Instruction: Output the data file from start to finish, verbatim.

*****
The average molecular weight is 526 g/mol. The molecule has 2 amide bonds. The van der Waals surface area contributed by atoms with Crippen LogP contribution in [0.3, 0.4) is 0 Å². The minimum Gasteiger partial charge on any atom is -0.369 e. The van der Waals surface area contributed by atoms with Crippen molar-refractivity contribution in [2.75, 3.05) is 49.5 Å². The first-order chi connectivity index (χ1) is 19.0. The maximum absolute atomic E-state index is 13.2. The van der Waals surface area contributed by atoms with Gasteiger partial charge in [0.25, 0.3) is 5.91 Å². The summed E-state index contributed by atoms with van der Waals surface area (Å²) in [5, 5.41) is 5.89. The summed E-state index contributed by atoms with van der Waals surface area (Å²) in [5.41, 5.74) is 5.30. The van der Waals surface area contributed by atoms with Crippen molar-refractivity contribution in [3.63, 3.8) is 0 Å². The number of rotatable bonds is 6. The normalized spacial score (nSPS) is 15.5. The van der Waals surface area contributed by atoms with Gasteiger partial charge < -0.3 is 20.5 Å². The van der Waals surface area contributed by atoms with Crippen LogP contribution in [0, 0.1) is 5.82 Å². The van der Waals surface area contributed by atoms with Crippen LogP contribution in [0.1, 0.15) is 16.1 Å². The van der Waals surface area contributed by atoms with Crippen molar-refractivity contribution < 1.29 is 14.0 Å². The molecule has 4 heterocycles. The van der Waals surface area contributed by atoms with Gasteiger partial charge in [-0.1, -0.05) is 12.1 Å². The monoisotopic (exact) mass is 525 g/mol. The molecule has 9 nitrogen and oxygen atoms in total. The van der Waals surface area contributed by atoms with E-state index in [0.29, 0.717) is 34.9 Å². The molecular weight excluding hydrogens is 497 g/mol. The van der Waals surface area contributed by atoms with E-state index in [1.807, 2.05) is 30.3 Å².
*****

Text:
The average molecular weight is 526 g/mol. The molecule has 2 amide bonds. The van der Waals surface area contributed by atoms with Crippen LogP contribution in [0.3, 0.4) is 0 Å². The minimum Gasteiger partial charge on any atom is -0.369 e. The van der Waals surface area contributed by atoms with Crippen molar-refractivity contribution in [2.75, 3.05) is 49.5 Å². The first-order chi connectivity index (χ1) is 19.0. The maximum absolute atomic E-state index is 13.2. The van der Waals surface area contributed by atoms with Gasteiger partial charge in [0.25, 0.3) is 5.91 Å². The summed E-state index contributed by atoms with van der Waals surface area (Å²) in [5, 5.41) is 5.89. The summed E-state index contributed by atoms with van der Waals surface area (Å²) in [5.41, 5.74) is 5.30. The van der Waals surface area contributed by atoms with Crippen molar-refractivity contribution in [3.63, 3.8) is 0 Å². The number of rotatable bonds is 6. The normalized spacial score (nSPS) is 15.5. The van der Waals surface area contributed by atoms with Gasteiger partial charge < -0.3 is 20.5 Å². The van der Waals surface area contributed by atoms with Crippen LogP contribution in [0, 0.1) is 5.82 Å². The van der Waals surface area contributed by atoms with Crippen LogP contribution in [0.1, 0.15) is 16.1 Å². The van der Waals surface area contributed by atoms with Crippen molar-refractivity contribution < 1.29 is 14.0 Å². The molecule has 4 heterocycles. The van der Waals surface area contributed by atoms with Gasteiger partial charge in [-0.1, -0.05) is 12.1 Å². The monoisotopic (exact) mass is 525 g/mol. The molecule has 9 nitrogen and oxygen atoms in total. The van der Waals surface area contributed by atoms with E-state index in [0.29, 0.717) is 34.9 Å². The molecular weight excluding hydrogens is 497 g/mol. The van der Waals surface area contributed by atoms with E-state index in [1.807, 2.05) is 30.3 Å².